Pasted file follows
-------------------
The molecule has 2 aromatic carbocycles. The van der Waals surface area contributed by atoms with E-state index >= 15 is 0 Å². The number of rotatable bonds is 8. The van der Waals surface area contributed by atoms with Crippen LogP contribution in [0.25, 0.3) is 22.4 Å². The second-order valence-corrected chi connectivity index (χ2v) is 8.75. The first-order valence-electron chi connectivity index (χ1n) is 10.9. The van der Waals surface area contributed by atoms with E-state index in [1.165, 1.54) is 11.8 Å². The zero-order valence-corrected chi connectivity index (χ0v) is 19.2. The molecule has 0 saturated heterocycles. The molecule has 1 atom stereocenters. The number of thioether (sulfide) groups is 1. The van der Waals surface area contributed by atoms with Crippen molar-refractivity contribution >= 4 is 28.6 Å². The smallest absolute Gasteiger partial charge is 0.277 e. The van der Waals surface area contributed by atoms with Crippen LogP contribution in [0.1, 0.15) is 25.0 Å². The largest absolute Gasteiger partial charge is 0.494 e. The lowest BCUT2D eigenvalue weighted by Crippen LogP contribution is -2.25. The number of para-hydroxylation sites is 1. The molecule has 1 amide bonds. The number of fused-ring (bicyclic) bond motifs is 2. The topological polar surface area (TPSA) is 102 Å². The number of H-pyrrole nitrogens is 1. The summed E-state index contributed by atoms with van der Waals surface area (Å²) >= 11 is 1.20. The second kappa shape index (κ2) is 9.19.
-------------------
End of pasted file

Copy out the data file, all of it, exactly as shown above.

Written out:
The molecule has 2 aromatic carbocycles. The van der Waals surface area contributed by atoms with E-state index >= 15 is 0 Å². The number of rotatable bonds is 8. The van der Waals surface area contributed by atoms with Crippen LogP contribution in [0.25, 0.3) is 22.4 Å². The second-order valence-corrected chi connectivity index (χ2v) is 8.75. The first-order valence-electron chi connectivity index (χ1n) is 10.9. The van der Waals surface area contributed by atoms with E-state index in [1.165, 1.54) is 11.8 Å². The zero-order valence-corrected chi connectivity index (χ0v) is 19.2. The molecule has 0 saturated heterocycles. The molecule has 1 atom stereocenters. The number of thioether (sulfide) groups is 1. The van der Waals surface area contributed by atoms with Crippen molar-refractivity contribution >= 4 is 28.6 Å². The smallest absolute Gasteiger partial charge is 0.277 e. The van der Waals surface area contributed by atoms with Crippen LogP contribution in [0.1, 0.15) is 25.0 Å². The largest absolute Gasteiger partial charge is 0.494 e. The lowest BCUT2D eigenvalue weighted by Crippen LogP contribution is -2.25. The number of para-hydroxylation sites is 1. The molecule has 1 amide bonds. The number of fused-ring (bicyclic) bond motifs is 2. The topological polar surface area (TPSA) is 102 Å². The number of H-pyrrole nitrogens is 1. The summed E-state index contributed by atoms with van der Waals surface area (Å²) >= 11 is 1.20. The second kappa shape index (κ2) is 9.19.